Woody Bay Photographic

        This is my old website Please visit my new site at;

                  www.infraredcameraconversions.co.uk



ALAN BURCH, Bsc Hons

Woody Bay House, 9 Fishers, St. Lawrence, Ventnor, Isle of Wight, PO38 1UU

Email: woodybayphoto@yahoo.co.uk                                    Tel: 01983 852966

 

Full Spectrum and IR Camera Conversions

 

Conversion Prices - November 2020;

Sony

Full Spectrum Conversion; Nex 3, 3N, F3, 5, 5N, 5R, 5T, a5000 - 125

                                          Nex 6, 7 - 160

                                          a6000 - 190

                                          A7, A7R, A7S - 200

                                          a6300 - 250

                                          A7RII, A7SII - 250

                                          A7II, A7III, A7RIII, A7RIV - 290

590/680/720/850nm IR Conversions available at 40 extra for APS-C Sensor cameras and 60 Extra for Full Frame Sensor Cameras

Full Spectrum or 720nm IR Conversion; Sony RX1 - 350
 

Fujifilm

All Fujifilm X Series Interchangable Lens Cameras; e.g. X-E1, X-E2, X-T10, X-T20, X-T100, X-T1, X-T2, X-Pro1, X-Pro2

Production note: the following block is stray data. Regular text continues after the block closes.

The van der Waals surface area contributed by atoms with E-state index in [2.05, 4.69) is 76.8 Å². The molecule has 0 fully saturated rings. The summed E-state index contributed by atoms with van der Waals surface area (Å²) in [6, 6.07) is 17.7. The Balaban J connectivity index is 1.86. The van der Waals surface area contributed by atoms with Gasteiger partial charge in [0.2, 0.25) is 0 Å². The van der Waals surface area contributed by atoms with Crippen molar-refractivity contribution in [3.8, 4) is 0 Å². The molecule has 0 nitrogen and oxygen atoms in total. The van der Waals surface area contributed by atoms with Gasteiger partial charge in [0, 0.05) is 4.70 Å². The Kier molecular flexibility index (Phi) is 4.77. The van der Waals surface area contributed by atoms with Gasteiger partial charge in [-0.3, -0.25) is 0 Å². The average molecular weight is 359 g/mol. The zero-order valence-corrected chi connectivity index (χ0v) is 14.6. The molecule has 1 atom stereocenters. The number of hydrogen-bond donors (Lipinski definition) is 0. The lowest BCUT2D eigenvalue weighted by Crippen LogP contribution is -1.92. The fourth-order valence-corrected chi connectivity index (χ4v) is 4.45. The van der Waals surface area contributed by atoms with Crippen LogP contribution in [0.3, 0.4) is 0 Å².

Full Spectrum Conversion; 240

590/680/720/850nm IR Conversion; 240

Canon

Full Spectrum Conversion; EOS M - 125

                                          EOS M10, M100, M200 - 160

                                          EOS M5, M6, M50 - 190 -

                                          EOS M3 not Recommended due to Banding

590/680/720/850nm IR Conversions available at 40 extra for Canon EOS M Series APS-C Sensor cameras

Full Spectrum or 720nm IR Conversion; EOS RP 350

Return Postage

UK Special Delivery inc. upto 1000 Insurance - 12

EU International Tracked and Signed inc. upto 250 Insurance - 20

TO ORDER

Please email me at alan@infraredcameraconversions.com to discuss converting your camera and I will send a PayPal Invoice to cover the conversion cost when your camera arrives. The conversion will normally only take 2-3 days, I will email tracking details when the camera is ready to return.

Send to;

Alan Burch
Woody Bay House
9 Fishers
St Lawrence
Ventnor
Isle of Wight
PO38 1UU.
United Kingdom.




About Me




Having a background in Photographic Science, Photo Retail and Camera Repairs plus a keen interest in landscape photography has drawn me to Infra Red Photography, however the outrageous prices being charged to convert digital SLR's and Mirrorless cameras to either Full Spectrum or Pure Infra Red led me to investigate how to convert my own camera. I started with a Sony Nex 5 because it can accept almost any lens ever made via the use of lens adaptors plus I have been using Sony A7, A7II and most recently A7rII as my main cameras for a year or two.